After beginning the year ranked 19th in the ESPN.com NFL power rankings and 10th in the AFC (where only six teams qualify for the playoffs), the Steelers are now ranked as the top team in the NFL after a 3-0 start without suspended, superstar quarterback Ben Roethlisberger, who is set to return to the team after this Sunday’s home game against the hated Ravens.
While such a tremendous start allows Pittsburgh fans to dream about recording the franchise’s first undefeated season, putting that possibility down on paper after three games, as Pro Football Talk did recently, is absurd.
Nothing would add more joy to my life than seeing the Steelers become the first team in NFL history to go 16-0 and win a Super Bowl in the same season. It would also cement the 2004-2010 Steelers as one of the great dynasties of all-time, with a trio of Super Bowl titles, four trips to the AFC Championship Game, and 16-0 regular season to go with a 15-1 mark in 2004. No franchise has recorded both 16-0 and 15-1 seasons.
Last year before what would become a hugely disappointing 9-7 season, I pointed out to J.J. that the Steelers’ schedule, depth, talent and experience were all in place for a run at perfection. His logical response was “That’s ridiculous. You can’t even mention that until after 10 weeks of the season in the unlikely even that your team is still 10-0.” Turns out, he was right.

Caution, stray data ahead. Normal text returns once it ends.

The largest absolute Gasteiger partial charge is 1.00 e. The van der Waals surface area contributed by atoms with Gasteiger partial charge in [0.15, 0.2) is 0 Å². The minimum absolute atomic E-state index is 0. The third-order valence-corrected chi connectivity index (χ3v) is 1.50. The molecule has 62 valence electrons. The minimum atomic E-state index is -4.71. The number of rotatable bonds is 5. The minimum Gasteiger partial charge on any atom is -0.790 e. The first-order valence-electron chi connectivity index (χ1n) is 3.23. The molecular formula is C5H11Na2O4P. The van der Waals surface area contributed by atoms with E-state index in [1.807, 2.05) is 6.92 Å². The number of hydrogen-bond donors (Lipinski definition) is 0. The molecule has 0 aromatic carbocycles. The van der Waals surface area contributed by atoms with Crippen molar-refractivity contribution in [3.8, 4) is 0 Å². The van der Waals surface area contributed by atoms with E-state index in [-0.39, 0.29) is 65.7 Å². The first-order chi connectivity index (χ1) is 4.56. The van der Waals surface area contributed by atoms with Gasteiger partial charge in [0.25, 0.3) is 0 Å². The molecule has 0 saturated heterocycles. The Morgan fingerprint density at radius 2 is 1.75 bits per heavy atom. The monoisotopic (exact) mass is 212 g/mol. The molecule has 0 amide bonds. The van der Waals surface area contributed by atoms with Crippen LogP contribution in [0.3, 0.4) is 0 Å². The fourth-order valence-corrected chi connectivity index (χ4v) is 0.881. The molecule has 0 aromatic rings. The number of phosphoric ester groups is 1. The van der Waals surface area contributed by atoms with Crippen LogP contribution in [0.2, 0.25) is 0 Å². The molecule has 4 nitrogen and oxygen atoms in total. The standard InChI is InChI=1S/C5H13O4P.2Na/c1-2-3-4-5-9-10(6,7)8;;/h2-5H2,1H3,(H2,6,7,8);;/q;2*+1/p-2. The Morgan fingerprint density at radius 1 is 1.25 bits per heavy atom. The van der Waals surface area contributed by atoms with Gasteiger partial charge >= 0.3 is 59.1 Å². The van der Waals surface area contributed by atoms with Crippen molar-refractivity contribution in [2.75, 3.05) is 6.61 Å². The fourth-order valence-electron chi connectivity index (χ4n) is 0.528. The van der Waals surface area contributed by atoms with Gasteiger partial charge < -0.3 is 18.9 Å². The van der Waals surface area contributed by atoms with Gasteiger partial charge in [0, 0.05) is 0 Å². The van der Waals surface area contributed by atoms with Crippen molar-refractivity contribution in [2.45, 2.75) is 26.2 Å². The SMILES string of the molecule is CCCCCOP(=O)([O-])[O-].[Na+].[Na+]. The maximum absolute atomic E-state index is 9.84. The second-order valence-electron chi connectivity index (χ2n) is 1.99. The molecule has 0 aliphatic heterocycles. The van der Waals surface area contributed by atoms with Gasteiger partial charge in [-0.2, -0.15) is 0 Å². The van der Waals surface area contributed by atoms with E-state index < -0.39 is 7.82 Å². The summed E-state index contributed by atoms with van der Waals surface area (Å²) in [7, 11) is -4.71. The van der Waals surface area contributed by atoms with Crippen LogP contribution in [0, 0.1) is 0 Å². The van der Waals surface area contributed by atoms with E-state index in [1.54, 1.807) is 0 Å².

Unlike the 2007 New England Patriots, the only team in NFL history to go undefeated in a 16-game regular season, the Steelers are not an offensive juggernaut, even after the return of Roethlisberger. They completely dominated the Titans in week 2, but still needed a defensive stop to secure a win in the game’s waning moments. Teams that play that style cannot go undefeated — nor can a team that faces a 4-game stretch beginning on Oct. 24th (Ben’s second week back from suspension) at Miami, at New Orleans, at Cincinnati, and home against New England.
Beat Baltimore this week (which is no better than a 50/50 proposition) and go 2-2 during that brutal four-game stretch, and Pittsburgh will be a strong favorite to win the AFC North and challenge the Colts (who are annually guaranteed to win at least 11 regular-season games) for the top playoff seed in the AFC.
There is a second difficult three-game stretch later in the year, too: at Baltimore, followed by Cincy and the N.Y. Jets in Pittsburgh. While nothing should be taken for granted after 2009, the rest of the opponents (home and away against Cleveland, Oakland and Carolina at home, and Buffalo on the road) should be relatively easy wins, which would already put the Steelers’ victory total at eight on the season.
Win just three of the aforementioned eight remaining games against playoff caliber opponents and the Steelers will be back in the playoffs, likely as the AFC North champ and possibly with a playoff bye. Win half and the Steelers will likely be assured a bye if not the No. 1 seed. Win five and they will likely be the top seed in the AFC. But 16-0 … that’s not happening.